Odds and ends

It’s my last week to explore Vietnamese cuisine as October comes to an end, I will soon be on to November in South America!  But before I leave Vietnam, here are a few miscellaneous items that I wanted to share.

Using Lemongrass

Lemongrass is one of those ingredients I had never used until this month, but it’s really quite easy to work with.  This is what it looks like whole.  The botanist in me wants to tell you that it IS an actual grass, native to India.  Look for the stalks with larger stems like this, because for most dishes (unless you’re flavoring a broth and will later remove the tough stems) you want to use only the tender inner part of the stalks.  If you’ve ever used leeks, this is a very similar type of stalk. Trim off the root end, and remove the outer layers of the stem until you get to more tender tissue. Then slice it in half length-wise, and slice those pieces in half, continuing until you have many long thin strips. Cutting across the strips then results in very small minced pieces of lemongrass that should not be tough or noticeable in the final  dish.  As I’ve mentioned in an earlier post, you can also purchase lemongrass already minced up in a tube in the herb section of many grocery stores.  It’s more expensive this way, but convenient.  If you’re only using it occasionally this may be a better option, because it will keep for a long time in the refrigerator or freezer.

Vietnamese coffee

I am not a coffee drinker, but from what I have read and what my friend Minh tells me, Vietnamese prepare coffee one small cup at a time, and the coffee is filtered by gravity through a special filter directly into the cup after a certain amount of steeping.  The French press method is a reasonable substitute, and uses a similar size grind of coffee.  Of course, coffee is yet another item that became popular in Vietnam through French influence and is now very common at breakfast.  It is often served with sweetened condensed milk.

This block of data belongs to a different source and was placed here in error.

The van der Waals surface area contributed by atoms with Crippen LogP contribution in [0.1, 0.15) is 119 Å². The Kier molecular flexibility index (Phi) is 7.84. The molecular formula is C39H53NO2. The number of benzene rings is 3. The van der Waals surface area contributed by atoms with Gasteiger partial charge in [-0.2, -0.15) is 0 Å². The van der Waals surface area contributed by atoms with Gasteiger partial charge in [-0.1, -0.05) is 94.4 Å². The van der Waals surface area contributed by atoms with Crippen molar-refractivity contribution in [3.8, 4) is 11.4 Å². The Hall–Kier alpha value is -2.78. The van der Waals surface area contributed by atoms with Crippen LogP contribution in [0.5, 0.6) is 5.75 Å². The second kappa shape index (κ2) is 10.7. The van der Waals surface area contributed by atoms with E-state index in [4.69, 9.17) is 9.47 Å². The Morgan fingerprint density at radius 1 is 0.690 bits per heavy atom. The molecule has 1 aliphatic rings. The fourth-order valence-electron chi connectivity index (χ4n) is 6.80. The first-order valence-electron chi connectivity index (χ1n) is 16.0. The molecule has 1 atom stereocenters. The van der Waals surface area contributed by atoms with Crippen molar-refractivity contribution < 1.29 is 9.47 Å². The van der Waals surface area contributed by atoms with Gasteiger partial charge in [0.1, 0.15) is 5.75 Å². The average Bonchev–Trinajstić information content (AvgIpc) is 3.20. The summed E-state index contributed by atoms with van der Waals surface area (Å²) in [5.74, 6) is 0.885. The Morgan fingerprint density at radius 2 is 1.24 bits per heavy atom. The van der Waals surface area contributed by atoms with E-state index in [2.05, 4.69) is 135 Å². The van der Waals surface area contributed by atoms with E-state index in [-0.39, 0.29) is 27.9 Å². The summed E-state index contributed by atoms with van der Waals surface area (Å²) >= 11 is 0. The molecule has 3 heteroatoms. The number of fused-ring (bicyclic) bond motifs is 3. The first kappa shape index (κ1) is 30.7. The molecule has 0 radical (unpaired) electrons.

Grilled Pork

Grilled pork and pork chops is a meat that I’ve seen and eaten regularly in Vietnamese restaurants.  The grilled pork can be served over vermicelli or in a Vietnamese submarine sandwich called banh mi.  My family has always enjoyed cooking with pork (I’ve been told it’s a Showalter trait, from my dad’s mother’s family?), so I wanted to learn how to marinate and grill this kind of pork.The recipe I found online called for 2 lbs. of pork shoulder, but since the only shoulders I could find at Kroger were 8+ pounds, I decided to buy a top loin roast instead, it had enough fat marbling to provide some good flavor and worked well for this dish.  I put the roast in the freezer for about an hour to stiffen it up for easier slicing and then sliced it thinly.  I marinated the pork slices for about 1.5 hours in a Ziploc before grilling.  It was a bit too salty when I made it, but here is an adjusted recipe that I think will work well;

Grilled pork – Vietnamese style
2 lbs. thinly sliced pork

6 garlic cloves, minced
2 scallions, minced
4 Tbsp. fish sauce
1/4 c. brown sugar
1/2 tsp. black pepper
1 Tbsp. soy sauce

Mix together the marinade ingredients to dissolve sugar.  Marinate sliced pork in the mixture for at least 1 hour.  Grill until cooked through and somewhat charred on both sides (5-10 minutes).


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